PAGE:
Media  Global Economy  2023.07.06

In Japan, "intangible support (networking) is more effective than tangible support (subsidies)" for companies

Le Monde on JUNE 23th, 2023

This article was initially published in French in Le Monde newspaper on 24. June 2023, as part of a series of monthly columns on Asian economies. The original article can be found here:

Technology/ Innovation

Column by Sébastien Lechevalier, Professor at Ecole des Hautes Etudes en Sciences Sociales (EHESS, Paris), Senior Researcher at Maison franco-japonaise (UMIFRE 19, Tokyo) and at the Canon Institute for Global Studies (CIGS, Tokyo).

Sébastien Lechevalier reports that two Japanese economists have shown that, rather than subsidies, support for innovation requires coordination and regulation of public and private players.

Column. At a time when we are rethinking state intervention in "ecological planning" and industrial sovereignty, it is interesting to rediscover the Japanese experience in innovation policy, without idealizing it or wanting to transpose it as it stands to the French context, given the different logics of innovation systems.

The book by two Japanese economists, Hiroyuki Okamuro and Junichi Nishimura, The Economics of R&D Support -- Toward Evidence-Based Policy Making (Editions Yuhikaku, 2022, untranslated), has just been awarded the prestigious Prix “Economist” 2023, at a time when Japan's reputation for innovation has faded in recent years. According to the Organisation for Economic Co-operation and Development (OECD), the public share of research & development (R&D) expenditure in Japan is only around 17%, compared with almost 23% in the USA.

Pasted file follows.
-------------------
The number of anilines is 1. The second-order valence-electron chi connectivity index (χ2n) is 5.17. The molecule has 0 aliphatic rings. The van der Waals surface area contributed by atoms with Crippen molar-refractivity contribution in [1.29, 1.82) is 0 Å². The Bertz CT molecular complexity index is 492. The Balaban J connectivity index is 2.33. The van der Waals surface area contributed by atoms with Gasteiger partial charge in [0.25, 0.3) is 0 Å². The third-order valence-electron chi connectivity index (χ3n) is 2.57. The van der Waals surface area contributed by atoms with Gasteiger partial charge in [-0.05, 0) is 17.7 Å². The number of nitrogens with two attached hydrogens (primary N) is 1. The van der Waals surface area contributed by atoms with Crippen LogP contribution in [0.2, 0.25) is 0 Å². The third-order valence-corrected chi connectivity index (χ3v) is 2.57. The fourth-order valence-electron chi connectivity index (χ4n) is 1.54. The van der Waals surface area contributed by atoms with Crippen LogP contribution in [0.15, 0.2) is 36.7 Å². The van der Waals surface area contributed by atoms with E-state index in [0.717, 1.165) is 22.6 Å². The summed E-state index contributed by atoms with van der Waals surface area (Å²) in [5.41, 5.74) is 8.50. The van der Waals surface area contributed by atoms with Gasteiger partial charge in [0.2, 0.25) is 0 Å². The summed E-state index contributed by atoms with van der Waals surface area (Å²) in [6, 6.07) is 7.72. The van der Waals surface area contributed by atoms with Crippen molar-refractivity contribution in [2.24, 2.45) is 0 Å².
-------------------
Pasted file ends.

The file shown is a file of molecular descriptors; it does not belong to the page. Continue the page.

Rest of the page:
Contrary to the Silicon Valley "myth" that government plays a minor role in innovation, the reality is that the US federal government invests massively, albeit often indirectly, in innovation via military and security spending.

Setting a course in the public interest

Moreover, public innovation policy is not limited to R&D spending. The two authors draw on solid, original data (company accounts, government budgets, patents, etc.) to describe the very design of innovation policies and measure their real effects according to several indicators (productivity of supported companies or their trading partners, etc.).

The results show that governments have a role to play in innovation when it comes to setting a course in the public interest, and that the market fails to coordinate players. However, the state is also fallible, and it is therefore important to evaluate its policies.

The authors observe that the formation of consortia made up of private companies, universities and governmental organizations not only has effects on the productivity of the participants, but also has positive repercussions on commercial partners.

An incentive for financial optimization

They also point out that, since the interests and ideas of the various participants are highly heterogeneous, problems of moral hazard and free riding quickly arise. In this context, public subsidies facilitate the formation of mutual trust, while government control of projects indirectly improves results by strengthening the commitment of participants.

A second set of results concerns cluster policy. The authors compare two initiatives, one from the Ministry of Economy (METI), the other from the Ministry of Education (MEXT). This comparison shows that intangible support (networking) is more effective than tangible support (subsidies). In addition, the program coordinated by METI achieved better results in terms of corporate involvement, thanks to an organization that favors commercial spin-offs.

At a time when France is rediscovering the virtues of industrial policy, having long confined itself to promoting the "start-up nation", this type of observation provides an opportunity to rethink our public policies in the field of innovation. A scheme such as the research tax credit, whose positive impact on innovation remains to be proven and whose cost is very high for public accounts, is more an incentive to financial optimization than to the coordination of innovation players around projects that are useful for society as a whole.